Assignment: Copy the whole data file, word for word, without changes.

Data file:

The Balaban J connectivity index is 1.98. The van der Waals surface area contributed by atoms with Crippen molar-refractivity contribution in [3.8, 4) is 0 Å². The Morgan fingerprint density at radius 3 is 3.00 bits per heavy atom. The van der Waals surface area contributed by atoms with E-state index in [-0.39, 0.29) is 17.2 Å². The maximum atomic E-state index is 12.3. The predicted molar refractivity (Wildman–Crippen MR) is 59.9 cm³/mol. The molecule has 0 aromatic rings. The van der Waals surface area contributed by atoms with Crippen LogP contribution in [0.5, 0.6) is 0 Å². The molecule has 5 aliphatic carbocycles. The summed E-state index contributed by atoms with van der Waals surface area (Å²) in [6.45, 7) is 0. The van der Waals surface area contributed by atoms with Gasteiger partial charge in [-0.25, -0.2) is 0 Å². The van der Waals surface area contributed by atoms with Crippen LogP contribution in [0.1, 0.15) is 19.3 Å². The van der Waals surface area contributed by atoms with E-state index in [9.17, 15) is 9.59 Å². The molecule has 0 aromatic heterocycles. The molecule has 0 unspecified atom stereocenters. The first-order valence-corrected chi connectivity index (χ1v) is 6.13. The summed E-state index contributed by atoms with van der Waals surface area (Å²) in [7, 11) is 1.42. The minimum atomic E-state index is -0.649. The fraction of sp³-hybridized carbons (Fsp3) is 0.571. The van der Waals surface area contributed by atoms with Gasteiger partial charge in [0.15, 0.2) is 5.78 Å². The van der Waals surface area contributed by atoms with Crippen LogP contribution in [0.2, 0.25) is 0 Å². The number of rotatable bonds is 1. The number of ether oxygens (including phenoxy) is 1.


The Balaban J connectivity index is 1.98. The van der Waals surface area contributed by atoms with Crippen molar-refractivity contribution in [3.8, 4) is 0 Å². The Morgan fingerprint density at radius 3 is 3.00 bits per heavy atom. The van der Waals surface area contributed by atoms with E-state index in [-0.39, 0.29) is 17.2 Å². The maximum atomic E-state index is 12.3. The predicted molar refractivity (Wildman–Crippen MR) is 59.9 cm³/mol. The molecule has 0 aromatic rings. The van der Waals surface area contributed by atoms with Crippen LogP contribution in [0.5, 0.6) is 0 Å². The molecule has 5 aliphatic carbocycles. The summed E-state index contributed by atoms with van der Waals surface area (Å²) in [6.45, 7) is 0. The van der Waals surface area contributed by atoms with Gasteiger partial charge in [-0.25, -0.2) is 0 Å². The van der Waals surface area contributed by atoms with Crippen LogP contribution in [0.1, 0.15) is 19.3 Å². The van der Waals surface area contributed by atoms with E-state index in [9.17, 15) is 9.59 Å². The molecule has 0 aromatic heterocycles. The molecule has 0 unspecified atom stereocenters. The first-order valence-corrected chi connectivity index (χ1v) is 6.13. The summed E-state index contributed by atoms with van der Waals surface area (Å²) in [7, 11) is 1.42. The minimum atomic E-state index is -0.649. The fraction of sp³-hybridized carbons (Fsp3) is 0.571. The van der Waals surface area contributed by atoms with Gasteiger partial charge in [0.15, 0.2) is 5.78 Å². The van der Waals surface area contributed by atoms with Crippen LogP contribution in [0.2, 0.25) is 0 Å². The number of rotatable bonds is 1. The number of ether oxygens (including phenoxy) is 1.